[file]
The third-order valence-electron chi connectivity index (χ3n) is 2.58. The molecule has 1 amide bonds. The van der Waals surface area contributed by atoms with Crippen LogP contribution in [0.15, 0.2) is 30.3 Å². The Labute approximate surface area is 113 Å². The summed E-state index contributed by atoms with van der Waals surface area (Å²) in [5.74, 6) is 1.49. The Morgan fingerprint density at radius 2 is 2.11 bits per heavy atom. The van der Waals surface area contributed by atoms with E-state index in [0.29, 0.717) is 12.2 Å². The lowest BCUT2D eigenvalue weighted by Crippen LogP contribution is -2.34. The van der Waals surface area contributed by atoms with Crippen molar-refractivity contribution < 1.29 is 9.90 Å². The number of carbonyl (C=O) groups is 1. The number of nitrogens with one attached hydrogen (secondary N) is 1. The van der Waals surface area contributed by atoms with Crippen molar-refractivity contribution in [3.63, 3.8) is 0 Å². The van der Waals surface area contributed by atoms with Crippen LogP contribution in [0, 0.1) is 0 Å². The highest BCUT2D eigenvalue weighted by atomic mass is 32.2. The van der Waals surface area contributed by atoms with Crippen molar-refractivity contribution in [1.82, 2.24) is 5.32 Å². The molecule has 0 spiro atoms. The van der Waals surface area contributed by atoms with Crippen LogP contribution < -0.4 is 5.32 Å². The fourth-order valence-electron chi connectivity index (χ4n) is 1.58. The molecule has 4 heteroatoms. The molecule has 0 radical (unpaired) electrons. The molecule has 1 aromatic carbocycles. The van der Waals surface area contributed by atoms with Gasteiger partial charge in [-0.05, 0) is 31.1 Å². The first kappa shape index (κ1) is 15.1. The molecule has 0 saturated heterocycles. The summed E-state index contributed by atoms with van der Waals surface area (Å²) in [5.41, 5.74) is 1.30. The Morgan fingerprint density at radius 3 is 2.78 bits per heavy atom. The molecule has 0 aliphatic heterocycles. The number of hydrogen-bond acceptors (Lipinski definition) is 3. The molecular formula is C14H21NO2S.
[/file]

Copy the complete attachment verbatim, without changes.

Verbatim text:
The third-order valence-electron chi connectivity index (χ3n) is 2.58. The molecule has 1 amide bonds. The van der Waals surface area contributed by atoms with Crippen LogP contribution in [0.15, 0.2) is 30.3 Å². The Labute approximate surface area is 113 Å². The summed E-state index contributed by atoms with van der Waals surface area (Å²) in [5.74, 6) is 1.49. The Morgan fingerprint density at radius 2 is 2.11 bits per heavy atom. The van der Waals surface area contributed by atoms with E-state index in [0.29, 0.717) is 12.2 Å². The lowest BCUT2D eigenvalue weighted by Crippen LogP contribution is -2.34. The van der Waals surface area contributed by atoms with Crippen molar-refractivity contribution < 1.29 is 9.90 Å². The number of carbonyl (C=O) groups is 1. The number of nitrogens with one attached hydrogen (secondary N) is 1. The van der Waals surface area contributed by atoms with Crippen molar-refractivity contribution in [3.63, 3.8) is 0 Å². The van der Waals surface area contributed by atoms with Crippen LogP contribution in [0, 0.1) is 0 Å². The highest BCUT2D eigenvalue weighted by atomic mass is 32.2. The van der Waals surface area contributed by atoms with Crippen molar-refractivity contribution in [1.82, 2.24) is 5.32 Å². The molecule has 0 spiro atoms. The van der Waals surface area contributed by atoms with Crippen LogP contribution < -0.4 is 5.32 Å². The fourth-order valence-electron chi connectivity index (χ4n) is 1.58. The molecule has 4 heteroatoms. The molecule has 0 radical (unpaired) electrons. The molecule has 1 aromatic carbocycles. The van der Waals surface area contributed by atoms with Gasteiger partial charge in [-0.05, 0) is 31.1 Å². The first kappa shape index (κ1) is 15.1. The molecule has 0 saturated heterocycles. The summed E-state index contributed by atoms with van der Waals surface area (Å²) in [5.41, 5.74) is 1.30. The Morgan fingerprint density at radius 3 is 2.78 bits per heavy atom. The molecule has 0 aliphatic heterocycles. The number of hydrogen-bond acceptors (Lipinski definition) is 3. The molecular formula is C14H21NO2S.